Life as a Mature Student – Part II: The New Age (Digiquarius)

Interview with Nadifa Mohammed slightly delayed but coming soon. Previous posts available here:

Although I am no slacker (in fact I’m a bit of a workaholic), I have never been ahead in the game. To the great discomfort of my modestly-sized mother, I was born three weeks late, weighing almost 10 lbs (that’s 4.4 Kgs in New Speak). With inflation, those three weeks have now expanded to approximately twenty years when applied to new technology. Thus, I feel I have just dipped my toe in the surging torrent of the twenty-first century.

When I had to engage with digital publishing and digital marketing for one of the modules of my course, it felt like I was pushed into the rapids with neither paddle nor canoe.

Photo – Robert Bye (Unsplash)

Even though I’d had a website and Facebook page for my jewellery for fifteen years (I had even half-heartedly dabbled in blogging and Twitter), my efforts as a technofumblr ill-prepared me for the challenges ahead.

Having been enlightened to the requirement of a digital presence to establish my career as a writer in this new cybernated age, I reached out and grabbed every piece of driftWWeb I could see, until I was able to ride the current (spinning in the eddies like a plastic duck). Thankfully, I found I was not in a barrel headed towards Niagra falls. With the help of a slightly mischievous postal primate (Mailchimp), I generated an email list of eighty people. I then revived my neglected blog and Twitter account. With my round head duly hammered into a square digital hole, I have now resolved to write a minimum of one blog per month, a weekly Facebook post and a daily tweet (or possibly two if I’m feeling particularly motivated).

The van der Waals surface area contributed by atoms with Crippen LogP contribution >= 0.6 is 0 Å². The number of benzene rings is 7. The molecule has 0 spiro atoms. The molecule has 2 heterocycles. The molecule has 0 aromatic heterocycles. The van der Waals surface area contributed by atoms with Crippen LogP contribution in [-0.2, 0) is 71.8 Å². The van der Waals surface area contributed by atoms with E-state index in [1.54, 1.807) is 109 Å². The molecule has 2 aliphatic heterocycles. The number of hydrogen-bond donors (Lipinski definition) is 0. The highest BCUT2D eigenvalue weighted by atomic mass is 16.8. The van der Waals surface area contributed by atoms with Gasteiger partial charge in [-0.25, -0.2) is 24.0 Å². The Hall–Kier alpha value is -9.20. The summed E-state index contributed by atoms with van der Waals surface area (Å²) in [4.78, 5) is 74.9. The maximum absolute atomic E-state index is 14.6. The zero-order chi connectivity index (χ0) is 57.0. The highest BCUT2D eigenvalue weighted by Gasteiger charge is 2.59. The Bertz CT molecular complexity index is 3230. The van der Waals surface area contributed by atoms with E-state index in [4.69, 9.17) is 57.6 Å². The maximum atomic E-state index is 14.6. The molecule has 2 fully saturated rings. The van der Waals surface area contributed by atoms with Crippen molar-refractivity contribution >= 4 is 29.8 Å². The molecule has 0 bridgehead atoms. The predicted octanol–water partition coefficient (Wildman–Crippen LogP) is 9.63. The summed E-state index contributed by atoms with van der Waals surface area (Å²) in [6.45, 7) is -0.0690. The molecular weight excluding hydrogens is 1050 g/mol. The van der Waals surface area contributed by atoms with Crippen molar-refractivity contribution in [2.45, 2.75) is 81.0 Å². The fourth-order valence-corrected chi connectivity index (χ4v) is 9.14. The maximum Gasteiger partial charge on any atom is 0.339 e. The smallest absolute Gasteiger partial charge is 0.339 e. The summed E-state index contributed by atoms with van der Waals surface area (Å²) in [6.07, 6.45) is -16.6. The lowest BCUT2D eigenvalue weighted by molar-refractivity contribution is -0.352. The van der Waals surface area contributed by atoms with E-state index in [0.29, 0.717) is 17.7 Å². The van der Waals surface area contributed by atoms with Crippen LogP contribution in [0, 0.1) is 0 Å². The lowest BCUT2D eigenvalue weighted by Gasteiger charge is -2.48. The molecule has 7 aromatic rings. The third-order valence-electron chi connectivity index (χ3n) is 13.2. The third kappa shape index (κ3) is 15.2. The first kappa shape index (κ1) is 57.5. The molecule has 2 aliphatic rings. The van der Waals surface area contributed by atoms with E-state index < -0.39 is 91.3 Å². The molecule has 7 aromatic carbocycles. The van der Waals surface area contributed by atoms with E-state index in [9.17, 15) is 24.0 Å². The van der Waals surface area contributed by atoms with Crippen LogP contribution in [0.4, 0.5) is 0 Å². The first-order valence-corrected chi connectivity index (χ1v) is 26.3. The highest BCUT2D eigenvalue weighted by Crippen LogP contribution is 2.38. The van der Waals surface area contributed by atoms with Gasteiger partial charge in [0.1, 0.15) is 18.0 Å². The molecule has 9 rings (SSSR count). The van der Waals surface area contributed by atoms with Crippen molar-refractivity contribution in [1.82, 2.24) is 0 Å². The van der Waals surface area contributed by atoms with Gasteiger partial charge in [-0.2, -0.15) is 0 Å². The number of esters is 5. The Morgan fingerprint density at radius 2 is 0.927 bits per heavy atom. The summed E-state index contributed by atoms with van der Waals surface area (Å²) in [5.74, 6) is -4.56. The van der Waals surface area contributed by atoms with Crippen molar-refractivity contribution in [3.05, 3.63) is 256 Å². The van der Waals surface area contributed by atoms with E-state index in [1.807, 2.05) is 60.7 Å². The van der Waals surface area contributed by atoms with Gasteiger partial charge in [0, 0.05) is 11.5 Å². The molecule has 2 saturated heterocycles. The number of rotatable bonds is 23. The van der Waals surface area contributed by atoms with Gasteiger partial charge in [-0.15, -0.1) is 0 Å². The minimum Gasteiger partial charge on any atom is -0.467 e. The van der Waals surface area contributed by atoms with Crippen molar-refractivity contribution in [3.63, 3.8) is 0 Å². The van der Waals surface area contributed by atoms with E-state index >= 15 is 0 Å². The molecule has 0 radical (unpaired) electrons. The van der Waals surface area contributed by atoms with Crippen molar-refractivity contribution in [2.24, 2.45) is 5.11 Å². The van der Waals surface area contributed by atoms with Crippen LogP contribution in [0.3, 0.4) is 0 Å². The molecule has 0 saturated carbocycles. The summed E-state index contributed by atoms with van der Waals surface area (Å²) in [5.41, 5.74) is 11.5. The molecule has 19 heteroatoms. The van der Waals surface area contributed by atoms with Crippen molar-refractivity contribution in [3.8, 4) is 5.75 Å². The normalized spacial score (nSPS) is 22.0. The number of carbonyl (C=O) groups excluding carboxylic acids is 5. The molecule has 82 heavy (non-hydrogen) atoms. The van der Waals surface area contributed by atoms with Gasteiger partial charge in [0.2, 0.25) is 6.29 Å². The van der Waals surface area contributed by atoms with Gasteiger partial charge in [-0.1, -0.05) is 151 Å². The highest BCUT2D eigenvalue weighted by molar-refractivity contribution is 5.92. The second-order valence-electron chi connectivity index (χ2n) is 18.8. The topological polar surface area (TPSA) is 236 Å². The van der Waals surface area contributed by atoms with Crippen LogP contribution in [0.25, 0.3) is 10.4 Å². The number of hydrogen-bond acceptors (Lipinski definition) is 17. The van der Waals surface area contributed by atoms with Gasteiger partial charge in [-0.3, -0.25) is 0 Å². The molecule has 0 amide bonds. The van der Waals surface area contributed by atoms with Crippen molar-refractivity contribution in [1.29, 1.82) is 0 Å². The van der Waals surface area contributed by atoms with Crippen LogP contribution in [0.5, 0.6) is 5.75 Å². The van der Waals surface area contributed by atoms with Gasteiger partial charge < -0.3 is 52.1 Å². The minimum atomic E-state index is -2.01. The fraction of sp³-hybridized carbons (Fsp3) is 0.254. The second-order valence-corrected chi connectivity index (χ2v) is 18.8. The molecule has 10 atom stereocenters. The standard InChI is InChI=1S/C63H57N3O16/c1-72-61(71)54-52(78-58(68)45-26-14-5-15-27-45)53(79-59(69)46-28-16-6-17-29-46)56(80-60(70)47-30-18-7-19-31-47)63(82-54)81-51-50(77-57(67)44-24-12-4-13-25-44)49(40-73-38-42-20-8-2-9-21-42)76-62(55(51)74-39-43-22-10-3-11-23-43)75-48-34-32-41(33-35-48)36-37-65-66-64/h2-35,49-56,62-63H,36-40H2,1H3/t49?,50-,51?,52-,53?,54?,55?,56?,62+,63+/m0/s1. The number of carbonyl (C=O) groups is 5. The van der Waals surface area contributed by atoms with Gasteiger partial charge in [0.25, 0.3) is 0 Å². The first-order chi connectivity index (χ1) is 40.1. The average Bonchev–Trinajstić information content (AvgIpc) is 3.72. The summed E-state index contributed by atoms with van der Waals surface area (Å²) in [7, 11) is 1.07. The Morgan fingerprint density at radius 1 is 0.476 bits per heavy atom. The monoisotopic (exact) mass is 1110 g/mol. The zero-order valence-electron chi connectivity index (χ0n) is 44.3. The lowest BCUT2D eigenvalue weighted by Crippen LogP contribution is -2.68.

All this without the new-fangled device I refer to as a Touchie-Phone. I know these things are useful tools, but I have seen so many people sacrifice their mindscape to Smartphone addiction that I currently remain resistant to the temptation. I once heard a scientist say that when he is presented with a new invention, he asks, ‘to what problem is this the solution?’ I have yet to be convinced that a Smartphone is a solution to any of my problems. So for now at least I will stick with my prehistoric clockwork portable communicator (a hand-me-down from my nephew several years ago), which is reserved for texting, has negligible signal in the house and is not internet-enabled. All of my online needs are currently (and satisfactorily) met with pc and laptop hardwired to broadband through a copper landline.

With two more years of study to go and hopes for a future as a published author, I am open to conversion from technophobe to technophile, although I suspect that running in my hand-woven sandals I will never quite catch the digital express as it speeds ahead towards the event horizon. Perhaps my grandson will give me a ride in his hovercar…

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